In the meantime she has repeatedly tried to pull the wizard aside for “romantic liasons” and so far the wizard has pretty much refused to take her up on it.

    So I guess my party is in that 10% you are talking about….

  34. Isoyami says:

    Agreed, the shot of Aragorn going: “OMG, I SOOOO do not need this” are awesome.

    Great to see the comic back.

    Seamus, I noticed one thing. Both this comic (CIV) and a previous comic (CII) have the same title: “A Minor Omission”. I don’t know if you did that intentionally or not.

  35. ZackTheSTGuy says:

    You know, I think in all my years of gaming, not once have any of my players attempted to sleep with any female NPCs in my games.

    Maybe it’s because *I’m* the one portraying the females….. and my facial hair stretches the imagination beyond the breaking point.

    Either that, or all my friends are secretly gay. Hmmmm….

    • Bluesophia says:

      Well, in one campaign, I did the opposite and created an elf that has the benefit of being able to shift between male and female at the drop of a hat. Said benefit was also compounded with the character being quite literally the kind of person to do “anything that moves”. i had a lot of fun with that character. XD

  36. Isoyami says:

    And the shot of Eowyn giving Aragorn the big puppy eyes in panel 11 is brilliant.

    (BTW, I was going to say: “big brown puppy eyes”, but I couldn’t tell if they were brown or blue. D’oh! *facepalm*)

  37. Isoyami says:

    And in my comment #33, its supposed to be Shamus. I know it’s Shamus. Sorry.

    Blargh.

    *Gives Mr. Brain a kick in the pants and a big mug of espresso.*

  38. Sewerman says:

    Hey just think! Gimli will soon get his chance to bash some skellies!

    I wonder how they’ll complain next…

  39. DB says:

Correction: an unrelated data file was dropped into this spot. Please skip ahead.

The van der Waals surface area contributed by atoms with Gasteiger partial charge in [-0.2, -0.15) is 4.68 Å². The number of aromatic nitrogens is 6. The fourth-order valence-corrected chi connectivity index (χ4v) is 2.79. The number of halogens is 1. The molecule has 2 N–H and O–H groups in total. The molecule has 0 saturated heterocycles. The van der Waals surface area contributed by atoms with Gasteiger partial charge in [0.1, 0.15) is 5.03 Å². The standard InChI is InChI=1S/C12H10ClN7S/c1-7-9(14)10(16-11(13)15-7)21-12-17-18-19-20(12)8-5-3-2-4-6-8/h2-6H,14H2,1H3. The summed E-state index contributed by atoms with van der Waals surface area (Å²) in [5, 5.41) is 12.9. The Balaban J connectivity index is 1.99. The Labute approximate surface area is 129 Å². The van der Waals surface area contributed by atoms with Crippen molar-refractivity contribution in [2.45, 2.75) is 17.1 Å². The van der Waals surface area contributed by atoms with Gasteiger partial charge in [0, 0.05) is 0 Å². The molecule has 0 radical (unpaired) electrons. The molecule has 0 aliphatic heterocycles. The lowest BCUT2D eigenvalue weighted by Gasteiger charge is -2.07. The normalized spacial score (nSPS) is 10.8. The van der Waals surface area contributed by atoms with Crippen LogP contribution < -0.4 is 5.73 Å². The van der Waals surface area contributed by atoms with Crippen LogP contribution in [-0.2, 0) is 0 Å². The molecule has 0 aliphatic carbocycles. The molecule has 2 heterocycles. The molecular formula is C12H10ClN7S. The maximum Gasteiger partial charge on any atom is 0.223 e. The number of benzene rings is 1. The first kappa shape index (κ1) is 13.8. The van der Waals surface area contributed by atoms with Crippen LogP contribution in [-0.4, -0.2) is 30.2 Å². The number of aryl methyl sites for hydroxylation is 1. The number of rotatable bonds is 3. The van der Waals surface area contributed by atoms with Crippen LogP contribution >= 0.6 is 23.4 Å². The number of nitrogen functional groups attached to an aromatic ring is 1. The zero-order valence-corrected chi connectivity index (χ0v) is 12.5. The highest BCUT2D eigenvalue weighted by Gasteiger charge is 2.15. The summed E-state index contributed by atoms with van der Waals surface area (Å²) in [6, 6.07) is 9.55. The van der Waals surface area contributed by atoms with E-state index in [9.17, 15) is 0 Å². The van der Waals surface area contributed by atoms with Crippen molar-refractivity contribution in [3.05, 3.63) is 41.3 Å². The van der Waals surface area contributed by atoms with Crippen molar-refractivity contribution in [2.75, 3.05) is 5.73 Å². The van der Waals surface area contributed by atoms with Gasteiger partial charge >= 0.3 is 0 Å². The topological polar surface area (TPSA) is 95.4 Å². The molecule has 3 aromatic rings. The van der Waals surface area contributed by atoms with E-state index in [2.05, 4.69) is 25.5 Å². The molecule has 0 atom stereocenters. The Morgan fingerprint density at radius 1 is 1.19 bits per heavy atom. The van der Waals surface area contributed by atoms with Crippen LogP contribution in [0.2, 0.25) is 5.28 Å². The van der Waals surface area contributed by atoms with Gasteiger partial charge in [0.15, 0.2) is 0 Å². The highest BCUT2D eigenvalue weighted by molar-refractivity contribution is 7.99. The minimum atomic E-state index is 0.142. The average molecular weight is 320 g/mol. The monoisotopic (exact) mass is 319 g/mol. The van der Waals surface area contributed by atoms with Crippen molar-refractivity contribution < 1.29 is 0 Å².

@37 Gimli would probably complain next that there are no skellies (at least, that are animated), and that his axe doesn’t work on the green guys (maybe they are aliens?). The only one who has a chance of gaining XP will be Aragorn with the “hi” sword, which should be greatly discouraged.

    Do they even know why they are going on the paths of the dead? I guess that makes sense to all PC’s who go into the dungeons, it’s what they are supposed to do…

  40. The real problem is that players, conditioned to seize at any plot-threads dangled before them like a cat lapping up a saucer full of milk, will assume that any time anyone ever asks them to do something they’re “supposed” to say yes.

    It takes me some effort to convince new players to my campaign that, no, really, you don’t have to follow-up on every single thing in the campaign. Until I figured out what was going on I was utterly baffled by conversations where players would complain about the campaign going in a particular direction when they had been the ones who had chosen to take it in that direction.

    This actually ties into the railroading discussion from the past couple of days: These players were so conditioned to accept the railroad that they were seeing imaginary tracks. Thus, I saw them making choices, but in their own minds they had no choice.

  41. Scarlet Knight says: